Note that query results can be returned to a client, a search head, or any other system component for further processing. In general, query results may include a set of one or more events, a set of one or more values obtained from the events, a subset of the values, statistics calculated based on the values, a report containing the values, or a visualization, such as a graph or chart, generated from the values.
2.8.1. Aggregation Technique
To facilitate faster query processing, a query can be structured such that multiple indexers perform the query in parallel, while aggregation of search results from the multiple indexers is performed locally at the search head. For example, FIG. 6 illustrates how a search query 602 received from a client at a search head 210 can split into two phases, including: (1) subtasks 604 (e.g., data retrieval or simple filtering) that may be performed in parallel by indexers 206 for execution, and (2) a search results aggregation operation 606 to be executed by the search head when the results are ultimately collected from the indexers.
During operation, upon receiving search query 602, a search head 210 determines that a portion of the operations involved with the search query may be performed locally by the search head. The search head modifies search query 602 by substituting “stats” (create aggregate statistics over results sets received from the indexers at the search head) with “prestats” (create statistics by the indexer from local results set) to produce search query 604, and then distributes search query 804 to distributed indexers, which are also referred to as “search peers.” Note that search queries may generally specify search criteria or operations to be performed on events that meet the search criteria. Search queries may also specify field names, as well as search criteria for the values in the fields or operations to be performed on the values in the fields. Moreover, the search head may distribute the full search query to the search peers as illustrated in FIG. 4, or may alternatively distribute a modified version (e.g., a more restricted version) of the search query to the search peers. In this example, the indexers are responsible for producing the results and sending them to the search head. After the indexers return the results to the search head, the search head aggregates the received results 806 to form a single search result set. By executing the query in this manner, the system effectively distributes the computational operations across the indexers while minimizing data transfers.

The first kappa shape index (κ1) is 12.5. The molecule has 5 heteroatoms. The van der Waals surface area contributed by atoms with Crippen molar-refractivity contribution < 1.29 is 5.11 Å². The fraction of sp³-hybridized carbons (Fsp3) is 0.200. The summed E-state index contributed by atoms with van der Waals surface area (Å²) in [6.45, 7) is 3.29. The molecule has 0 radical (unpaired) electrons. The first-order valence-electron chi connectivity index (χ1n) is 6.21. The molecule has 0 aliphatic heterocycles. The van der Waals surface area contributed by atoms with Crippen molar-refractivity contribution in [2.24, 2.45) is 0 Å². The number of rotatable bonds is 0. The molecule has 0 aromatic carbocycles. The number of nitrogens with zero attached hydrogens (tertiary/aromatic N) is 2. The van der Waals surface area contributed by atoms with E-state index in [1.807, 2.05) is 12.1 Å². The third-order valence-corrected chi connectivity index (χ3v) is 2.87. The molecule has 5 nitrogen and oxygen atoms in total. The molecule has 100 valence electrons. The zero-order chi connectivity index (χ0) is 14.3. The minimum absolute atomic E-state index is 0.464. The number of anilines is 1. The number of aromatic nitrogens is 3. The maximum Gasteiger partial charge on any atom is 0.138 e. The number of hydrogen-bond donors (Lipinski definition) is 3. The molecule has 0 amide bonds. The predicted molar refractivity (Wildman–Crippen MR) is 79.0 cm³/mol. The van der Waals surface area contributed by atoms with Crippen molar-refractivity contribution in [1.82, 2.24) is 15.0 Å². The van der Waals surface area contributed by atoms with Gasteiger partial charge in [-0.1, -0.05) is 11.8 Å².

2.8.2. Keyword Index
As described above with reference to the flow charts in FIG. 3 and FIG. 4, data intake and query system 108 can construct and maintain one or more keyword indices to quickly identify events containing specific keywords. This technique can greatly speed up the processing of queries involving specific keywords. As mentioned above, to build a keyword index, an indexer first identifies a set of keywords. Then, the indexer includes the identified keywords in an index, which associates each stored keyword with references to events containing that keyword, or to locations within events where that keyword is located. When an indexer subsequently receives a keyword-based query, the indexer can access the keyword index to quickly identify events containing the keyword.
2.8.3. High Performance Analytics Store
To speed up certain types of queries, some embodiments of system 108 create a high performance analytics store, which is referred to as a “summarization table,” that contains entries for specific field-value pairs. Each of these entries keeps track of instances of a specific value in a specific field in the event data and includes references to events containing the specific value in the specific field. For example, an example entry in a summarization table can keep track of occurrences of the value “94107” in a “ZIP code” field of a set of events and the entry includes references to all of the events that contain the value “94107” in the ZIP code field. This optimization technique enables the system to quickly process queries that seek to determine how many events have a particular value for a particular field. To this end, the system can examine the entry in the summarization table to count instances of the specific value in the field without having to go through the individual events or perform data extractions at search time. Also, if the system needs to process all events that have a specific field-value combination, the system can use the references in the summarization table entry to directly access the events to extract further information without having to search all of the events to find the specific field-value combination at search time.